While Brown has nailed down the thematic and conceptual elements of the record to a T, his production on here is absolutely, batshit INSANE. There’s “Ain’t It Funny”, for instance, which opens with some horrifyingly wild instrumentation thanks to some expertly crafted horn samples; and it works with its bombastic flirtation with other musical genres from all across the map. “Golddust” does this as well, opening with a post punk riff (filtered through numerous distortion effects) ; what Brown does so well is that he marriages this with some noisy guitars, and commands the track with so much control and verve. “White Lines” covers his drug use with some of the best lyrics on the record. It’s incredible how Brown can paint a picture so vividly with words highlighting absolute debauchery and indulgence. He’s able to do so while still retaining the wild elements that make him so singular, and unique.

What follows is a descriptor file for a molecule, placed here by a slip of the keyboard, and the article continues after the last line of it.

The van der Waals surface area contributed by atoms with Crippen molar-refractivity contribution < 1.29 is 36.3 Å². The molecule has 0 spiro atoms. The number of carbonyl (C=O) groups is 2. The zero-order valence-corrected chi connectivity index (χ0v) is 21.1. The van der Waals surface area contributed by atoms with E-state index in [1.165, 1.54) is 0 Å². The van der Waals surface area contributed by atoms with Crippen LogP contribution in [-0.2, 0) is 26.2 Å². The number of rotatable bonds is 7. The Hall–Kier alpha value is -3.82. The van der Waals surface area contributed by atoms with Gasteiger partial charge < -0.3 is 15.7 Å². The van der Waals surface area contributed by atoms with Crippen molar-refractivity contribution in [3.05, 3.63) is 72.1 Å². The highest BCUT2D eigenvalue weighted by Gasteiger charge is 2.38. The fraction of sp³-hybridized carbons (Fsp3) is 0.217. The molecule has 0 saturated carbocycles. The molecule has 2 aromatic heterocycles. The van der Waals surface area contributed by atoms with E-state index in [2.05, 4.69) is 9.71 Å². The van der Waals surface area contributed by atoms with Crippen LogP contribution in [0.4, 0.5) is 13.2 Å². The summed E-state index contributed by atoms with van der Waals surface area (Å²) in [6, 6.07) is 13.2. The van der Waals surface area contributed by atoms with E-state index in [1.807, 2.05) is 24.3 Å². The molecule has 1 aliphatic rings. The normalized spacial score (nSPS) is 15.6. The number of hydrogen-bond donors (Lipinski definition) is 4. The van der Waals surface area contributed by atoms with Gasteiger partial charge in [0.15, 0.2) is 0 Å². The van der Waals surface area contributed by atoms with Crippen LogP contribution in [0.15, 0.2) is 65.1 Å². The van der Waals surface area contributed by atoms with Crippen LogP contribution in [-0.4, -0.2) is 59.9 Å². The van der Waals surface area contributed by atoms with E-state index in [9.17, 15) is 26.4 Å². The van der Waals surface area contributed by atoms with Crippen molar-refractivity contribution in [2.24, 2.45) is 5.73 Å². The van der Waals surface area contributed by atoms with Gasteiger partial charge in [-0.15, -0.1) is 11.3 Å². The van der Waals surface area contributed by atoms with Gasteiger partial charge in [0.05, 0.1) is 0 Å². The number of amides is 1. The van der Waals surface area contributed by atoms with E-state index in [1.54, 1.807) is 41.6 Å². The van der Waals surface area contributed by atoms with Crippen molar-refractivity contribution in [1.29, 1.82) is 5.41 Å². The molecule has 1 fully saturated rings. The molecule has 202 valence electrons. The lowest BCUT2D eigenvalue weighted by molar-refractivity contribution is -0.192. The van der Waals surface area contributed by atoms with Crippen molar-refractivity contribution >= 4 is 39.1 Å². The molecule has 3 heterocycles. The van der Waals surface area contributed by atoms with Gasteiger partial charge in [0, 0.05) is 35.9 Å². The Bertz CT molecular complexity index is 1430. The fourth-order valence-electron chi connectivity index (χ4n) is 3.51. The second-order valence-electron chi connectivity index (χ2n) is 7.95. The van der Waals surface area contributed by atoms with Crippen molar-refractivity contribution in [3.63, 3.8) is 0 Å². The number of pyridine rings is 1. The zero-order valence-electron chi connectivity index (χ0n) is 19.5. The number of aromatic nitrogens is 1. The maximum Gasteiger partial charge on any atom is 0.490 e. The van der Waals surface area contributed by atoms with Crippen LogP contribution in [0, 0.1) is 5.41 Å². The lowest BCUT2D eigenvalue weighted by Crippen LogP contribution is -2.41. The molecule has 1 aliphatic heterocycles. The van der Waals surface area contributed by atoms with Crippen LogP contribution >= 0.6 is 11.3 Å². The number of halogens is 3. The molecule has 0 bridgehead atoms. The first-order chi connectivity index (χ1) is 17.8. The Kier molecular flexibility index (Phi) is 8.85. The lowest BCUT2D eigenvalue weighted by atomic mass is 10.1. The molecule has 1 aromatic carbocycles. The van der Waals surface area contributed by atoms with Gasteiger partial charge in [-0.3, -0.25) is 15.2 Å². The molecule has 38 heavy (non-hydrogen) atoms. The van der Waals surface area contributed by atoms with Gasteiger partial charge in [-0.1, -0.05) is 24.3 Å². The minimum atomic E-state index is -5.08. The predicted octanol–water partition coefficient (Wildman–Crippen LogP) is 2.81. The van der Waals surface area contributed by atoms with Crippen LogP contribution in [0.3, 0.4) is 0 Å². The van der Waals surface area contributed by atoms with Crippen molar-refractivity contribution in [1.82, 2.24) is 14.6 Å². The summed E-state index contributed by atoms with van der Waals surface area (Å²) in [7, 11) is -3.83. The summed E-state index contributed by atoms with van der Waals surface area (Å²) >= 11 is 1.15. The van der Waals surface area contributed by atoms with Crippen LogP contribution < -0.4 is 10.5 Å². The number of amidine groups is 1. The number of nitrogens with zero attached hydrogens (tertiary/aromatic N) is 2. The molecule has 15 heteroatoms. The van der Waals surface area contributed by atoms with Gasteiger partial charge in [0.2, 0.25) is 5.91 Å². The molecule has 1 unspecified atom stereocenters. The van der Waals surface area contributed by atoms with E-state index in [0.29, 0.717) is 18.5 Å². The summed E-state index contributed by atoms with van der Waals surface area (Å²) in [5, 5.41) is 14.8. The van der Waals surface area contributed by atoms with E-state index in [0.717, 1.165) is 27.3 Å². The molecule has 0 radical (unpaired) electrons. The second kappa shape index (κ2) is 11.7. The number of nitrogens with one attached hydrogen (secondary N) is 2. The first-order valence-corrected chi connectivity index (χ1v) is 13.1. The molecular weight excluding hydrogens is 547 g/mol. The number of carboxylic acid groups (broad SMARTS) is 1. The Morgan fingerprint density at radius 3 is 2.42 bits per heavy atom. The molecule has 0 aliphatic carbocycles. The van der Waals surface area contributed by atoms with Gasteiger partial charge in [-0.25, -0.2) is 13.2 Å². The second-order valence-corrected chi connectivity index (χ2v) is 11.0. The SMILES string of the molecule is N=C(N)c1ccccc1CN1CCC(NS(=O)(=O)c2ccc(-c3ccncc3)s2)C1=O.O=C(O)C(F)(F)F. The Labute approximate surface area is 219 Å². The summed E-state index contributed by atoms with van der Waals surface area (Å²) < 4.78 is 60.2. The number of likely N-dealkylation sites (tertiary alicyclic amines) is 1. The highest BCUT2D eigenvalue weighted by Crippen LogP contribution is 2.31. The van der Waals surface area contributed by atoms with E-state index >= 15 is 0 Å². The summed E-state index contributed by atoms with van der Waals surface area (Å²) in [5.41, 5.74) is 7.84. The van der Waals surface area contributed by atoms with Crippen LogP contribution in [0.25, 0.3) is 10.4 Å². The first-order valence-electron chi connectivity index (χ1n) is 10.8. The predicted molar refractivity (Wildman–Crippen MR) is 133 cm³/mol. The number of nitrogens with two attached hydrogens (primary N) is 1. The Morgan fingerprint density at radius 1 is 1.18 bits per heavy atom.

“Pneumonia” has some demented synths with Brown rapping over his hard drug use; “Dance In The Water” combines tribal music to Brown’s formula in the best way with an absolute visceral experience as Brown details his dips into sexual deviancy. “From The Ground” has a beautiful feature from Kelela, which compliments the dark atmosphere of the track as a whole, a stunning juxtaposition especially when Brown raps in the same serious demeanor last seen on “Tell Me What I Don’t Know”. Then there’s “When It Rain”, its toy trumpet giving the track a cartoon-ish vibe, but it quickly spirals into a nightmarish odyssey; “Today” starts off with a discordant guitar lead before Brown raps quickly about his lifestyle with fame, and what to do/not do – a crash course in fame and indulgence. “Get Hi” is a smooth track, but stays lowkey in context of the album – sparse guitar leads hanging in the air with some fuzzy ambiance to back it up. The album’s closer deals on a more optimistic outlook; in an album filled with nihilistic and depressing anecdotes, this one ensures that he isn’t going to back down from the fight.